As soon as we entered 2020, the feeling around cryptocurrencies resembles a lot that of 2017, when the interest around them was at an all-time high. This could mean that a lot of new investors will come into the fold, benefitting the market with new liquidity. But it also poses a challenge – showing that we’ve learned from the mistakes around the subsequent 2018 crypto crash.
Errors of judgment when dealing with cryptocurrencies could start mounting – again. So it’s vital that everyone interested in buying cryptocurrencies learns how to protect themselves from the most common mistakes. It doesn’t matter if you’re an expert engineer, a member of an IT staffing company, or an executive in a tech firm. If you haven’t dealt with cryptocurrencies before, these are the 3 things you have to do (and the 3 you absolutely don’t) before investing in crypto.
Remember the whole “don’t put all your eggs in one basket” thing? Well, that saying is still going around because of one simple reason: it’s true. Betting everything you have on one single thing is never a smart move – and it’s especially true when it comes to cryptocurrencies.
By diversifying your investment portfolio, you’ll be reducing your risks. The main one you’ll be avoiding? Volatility. Cryptocurrencies are widely known for being volatile since they are very sensitive to unexpected market swings. Other risks mostly affect in-development projects, which might fail midway, turn out to be scams, or be forced to close down due to new or uncontemplated regulations.
Diversifying your investment isn’t just throwing your money towards any crypto you might find. There are things to consider. For instance, if you have under $500 in cryptocurrencies, you should invest in just 2 or 3 coins or risk losing a lot of money in trading fees. Also, you should know about the possible groups in which you can invest, including Bitcoin, Ethereum, Passive Income Earners, and stable coins like Tether or Facebook’s Libra.
When investing in cryptocurrencies, you’ll be reading articles, checking information, and analyzing multiple variables. That’s especially the case before you make your first investment, as you’ll surely want to get it all right. And one of the things you’ll surely be following more closely is the price evolution of the cryptocurrency of your choice.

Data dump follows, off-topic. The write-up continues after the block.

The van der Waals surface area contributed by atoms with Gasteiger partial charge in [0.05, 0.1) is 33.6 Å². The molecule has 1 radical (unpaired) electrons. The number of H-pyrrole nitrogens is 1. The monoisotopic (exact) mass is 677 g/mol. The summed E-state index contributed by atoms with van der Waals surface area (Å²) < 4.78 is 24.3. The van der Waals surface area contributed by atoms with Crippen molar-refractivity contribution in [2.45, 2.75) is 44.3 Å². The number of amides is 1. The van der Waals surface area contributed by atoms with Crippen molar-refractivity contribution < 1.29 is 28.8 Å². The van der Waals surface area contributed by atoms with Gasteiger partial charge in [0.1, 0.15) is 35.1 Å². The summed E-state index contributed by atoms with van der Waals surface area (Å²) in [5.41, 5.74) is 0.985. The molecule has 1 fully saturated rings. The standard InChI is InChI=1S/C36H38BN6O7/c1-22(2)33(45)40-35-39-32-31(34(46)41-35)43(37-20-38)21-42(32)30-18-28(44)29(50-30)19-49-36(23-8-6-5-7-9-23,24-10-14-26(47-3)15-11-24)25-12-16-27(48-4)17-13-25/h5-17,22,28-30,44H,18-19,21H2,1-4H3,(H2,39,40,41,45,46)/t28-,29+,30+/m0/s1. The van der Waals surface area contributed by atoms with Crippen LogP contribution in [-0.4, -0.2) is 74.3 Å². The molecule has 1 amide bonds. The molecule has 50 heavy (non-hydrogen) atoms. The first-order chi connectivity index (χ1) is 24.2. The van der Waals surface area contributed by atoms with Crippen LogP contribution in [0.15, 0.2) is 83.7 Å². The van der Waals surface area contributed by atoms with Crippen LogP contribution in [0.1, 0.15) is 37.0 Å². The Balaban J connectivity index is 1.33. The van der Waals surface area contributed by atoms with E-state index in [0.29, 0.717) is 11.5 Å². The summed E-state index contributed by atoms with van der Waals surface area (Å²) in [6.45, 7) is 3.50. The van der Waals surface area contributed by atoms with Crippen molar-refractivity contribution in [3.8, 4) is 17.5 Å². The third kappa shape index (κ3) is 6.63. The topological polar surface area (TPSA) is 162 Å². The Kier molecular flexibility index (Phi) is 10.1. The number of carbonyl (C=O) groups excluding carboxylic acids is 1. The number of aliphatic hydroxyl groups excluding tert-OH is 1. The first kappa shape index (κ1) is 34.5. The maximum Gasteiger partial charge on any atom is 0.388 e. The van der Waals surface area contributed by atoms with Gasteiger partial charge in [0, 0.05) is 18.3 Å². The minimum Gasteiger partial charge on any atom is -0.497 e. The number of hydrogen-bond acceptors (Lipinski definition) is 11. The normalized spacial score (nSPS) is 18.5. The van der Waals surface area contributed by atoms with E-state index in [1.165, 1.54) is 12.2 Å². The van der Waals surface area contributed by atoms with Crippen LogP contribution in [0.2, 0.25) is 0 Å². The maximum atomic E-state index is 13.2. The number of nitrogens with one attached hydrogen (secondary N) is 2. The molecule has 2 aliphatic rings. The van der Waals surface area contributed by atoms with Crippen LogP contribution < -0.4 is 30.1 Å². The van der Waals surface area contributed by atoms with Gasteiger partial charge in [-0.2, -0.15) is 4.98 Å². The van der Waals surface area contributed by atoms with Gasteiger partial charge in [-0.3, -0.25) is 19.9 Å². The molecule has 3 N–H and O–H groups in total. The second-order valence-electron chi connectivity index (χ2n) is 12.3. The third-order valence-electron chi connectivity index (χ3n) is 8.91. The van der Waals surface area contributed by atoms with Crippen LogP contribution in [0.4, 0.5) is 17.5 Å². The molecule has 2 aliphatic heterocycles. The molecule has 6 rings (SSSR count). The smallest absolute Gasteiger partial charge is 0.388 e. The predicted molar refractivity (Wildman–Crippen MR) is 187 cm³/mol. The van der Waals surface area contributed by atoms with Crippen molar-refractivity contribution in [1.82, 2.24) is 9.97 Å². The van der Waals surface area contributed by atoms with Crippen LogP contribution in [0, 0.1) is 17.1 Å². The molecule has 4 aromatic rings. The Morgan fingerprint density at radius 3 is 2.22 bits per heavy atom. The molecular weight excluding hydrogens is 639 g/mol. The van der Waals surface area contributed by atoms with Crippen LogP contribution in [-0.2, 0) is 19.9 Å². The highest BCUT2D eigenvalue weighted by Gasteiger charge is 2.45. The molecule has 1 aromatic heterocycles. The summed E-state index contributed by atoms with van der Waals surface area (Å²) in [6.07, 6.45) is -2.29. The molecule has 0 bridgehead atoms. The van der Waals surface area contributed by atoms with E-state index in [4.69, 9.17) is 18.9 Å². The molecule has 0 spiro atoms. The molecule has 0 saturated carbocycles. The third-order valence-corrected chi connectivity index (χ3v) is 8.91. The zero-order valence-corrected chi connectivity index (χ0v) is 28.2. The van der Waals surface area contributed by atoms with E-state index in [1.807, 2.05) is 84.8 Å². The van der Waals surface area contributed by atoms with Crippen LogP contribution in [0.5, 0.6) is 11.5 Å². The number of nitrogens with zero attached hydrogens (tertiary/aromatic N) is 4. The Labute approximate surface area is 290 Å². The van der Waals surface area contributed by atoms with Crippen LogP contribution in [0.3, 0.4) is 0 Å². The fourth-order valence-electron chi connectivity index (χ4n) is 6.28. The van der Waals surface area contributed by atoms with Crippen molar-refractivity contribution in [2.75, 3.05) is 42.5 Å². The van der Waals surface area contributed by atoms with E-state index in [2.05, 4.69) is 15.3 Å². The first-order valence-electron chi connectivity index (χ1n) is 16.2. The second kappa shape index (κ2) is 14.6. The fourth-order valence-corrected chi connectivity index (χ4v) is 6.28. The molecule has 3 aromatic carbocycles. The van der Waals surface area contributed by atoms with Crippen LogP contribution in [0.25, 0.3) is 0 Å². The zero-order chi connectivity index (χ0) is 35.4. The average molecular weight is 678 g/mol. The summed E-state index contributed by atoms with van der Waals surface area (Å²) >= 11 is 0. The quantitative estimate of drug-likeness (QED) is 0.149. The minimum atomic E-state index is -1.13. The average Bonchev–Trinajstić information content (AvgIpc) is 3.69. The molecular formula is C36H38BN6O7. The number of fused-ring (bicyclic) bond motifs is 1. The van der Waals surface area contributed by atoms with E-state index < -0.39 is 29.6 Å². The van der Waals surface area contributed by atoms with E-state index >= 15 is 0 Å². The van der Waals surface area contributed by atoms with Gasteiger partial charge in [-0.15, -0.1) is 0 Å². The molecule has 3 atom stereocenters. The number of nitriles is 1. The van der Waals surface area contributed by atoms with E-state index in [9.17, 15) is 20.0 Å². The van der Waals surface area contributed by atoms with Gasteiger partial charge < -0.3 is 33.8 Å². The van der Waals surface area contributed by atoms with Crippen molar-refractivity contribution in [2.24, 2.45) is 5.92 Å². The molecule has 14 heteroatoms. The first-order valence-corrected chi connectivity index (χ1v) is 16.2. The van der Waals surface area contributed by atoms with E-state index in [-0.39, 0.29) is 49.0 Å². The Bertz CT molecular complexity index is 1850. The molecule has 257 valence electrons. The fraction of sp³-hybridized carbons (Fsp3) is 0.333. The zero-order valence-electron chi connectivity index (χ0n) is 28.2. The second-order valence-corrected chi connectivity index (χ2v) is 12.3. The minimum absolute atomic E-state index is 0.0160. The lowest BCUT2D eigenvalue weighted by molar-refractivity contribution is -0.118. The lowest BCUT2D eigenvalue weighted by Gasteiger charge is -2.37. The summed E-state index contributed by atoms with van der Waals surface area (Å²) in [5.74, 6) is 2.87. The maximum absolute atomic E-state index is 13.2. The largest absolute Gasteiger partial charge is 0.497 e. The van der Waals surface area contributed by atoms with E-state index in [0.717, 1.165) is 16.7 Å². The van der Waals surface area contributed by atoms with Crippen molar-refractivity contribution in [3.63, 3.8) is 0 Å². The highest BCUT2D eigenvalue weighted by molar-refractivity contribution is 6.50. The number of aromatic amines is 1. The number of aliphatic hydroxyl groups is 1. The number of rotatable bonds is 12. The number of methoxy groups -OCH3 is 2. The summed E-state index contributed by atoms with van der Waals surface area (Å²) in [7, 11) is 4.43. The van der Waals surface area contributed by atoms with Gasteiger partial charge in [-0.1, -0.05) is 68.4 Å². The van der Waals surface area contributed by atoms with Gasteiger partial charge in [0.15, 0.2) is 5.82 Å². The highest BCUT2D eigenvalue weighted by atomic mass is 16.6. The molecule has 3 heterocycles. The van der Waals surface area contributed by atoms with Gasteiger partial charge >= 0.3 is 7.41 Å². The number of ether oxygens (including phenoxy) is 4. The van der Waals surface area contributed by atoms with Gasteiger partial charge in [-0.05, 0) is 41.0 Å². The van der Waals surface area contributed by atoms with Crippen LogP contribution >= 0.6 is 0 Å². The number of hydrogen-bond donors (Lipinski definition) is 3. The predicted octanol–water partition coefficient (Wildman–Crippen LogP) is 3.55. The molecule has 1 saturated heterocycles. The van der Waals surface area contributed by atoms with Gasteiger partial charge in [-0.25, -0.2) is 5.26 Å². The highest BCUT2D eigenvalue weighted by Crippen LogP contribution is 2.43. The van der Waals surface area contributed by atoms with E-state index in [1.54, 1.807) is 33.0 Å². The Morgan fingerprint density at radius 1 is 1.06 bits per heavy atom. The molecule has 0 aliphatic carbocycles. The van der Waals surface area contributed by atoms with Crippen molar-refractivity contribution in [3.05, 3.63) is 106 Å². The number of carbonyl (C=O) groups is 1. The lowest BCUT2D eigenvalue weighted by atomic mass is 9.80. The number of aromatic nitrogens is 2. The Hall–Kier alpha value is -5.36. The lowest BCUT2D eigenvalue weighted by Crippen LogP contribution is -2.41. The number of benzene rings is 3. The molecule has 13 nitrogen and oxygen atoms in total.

That’s more than commendable because you’ll be waiting for the right moment to buy. Now, if you decide that the ideal moment for investing has arrived and you buy crypto, there’s one problem you should avoid – obsessing over the price evolution. This is more common than you might think, as people buy and keep checking how the price fluctuates right after that.
That’s a problem because every little change might tempt you into falling for impulsive buying or selling. If you see prices dropping, you might feel like it’s time to buy some more If you see prices soaring, perhaps you think you can already sell. Though you might end up being right in the end, chances are that rushing decisions will hurt your prospects. So, don’t obsess over price fluctuations, especially after buying. Trust the decision you took and keep analyzing rationally.
Keeping track of your investments is the healthiest and most obvious thing you can do after buying crypto. However, being that the crypto market never sleeps, you might feel tempted to check how you’re doing almost on a minute-by-minute basis. So, striking a balance between tracking your investments and avoiding the development of an obsession is a must.
Fortunately, there are mobile apps that can easily track all the important metrics you need to make decisions. Apps like Blockfolio, Delta and Cryptagon are great at following the market fluctuations and seeing the evolution of your crypto wallet. To get them going, you’ll only need to input the quantity of crypto you own, which currency you’re investing in, the purchase value, and the date of purchase.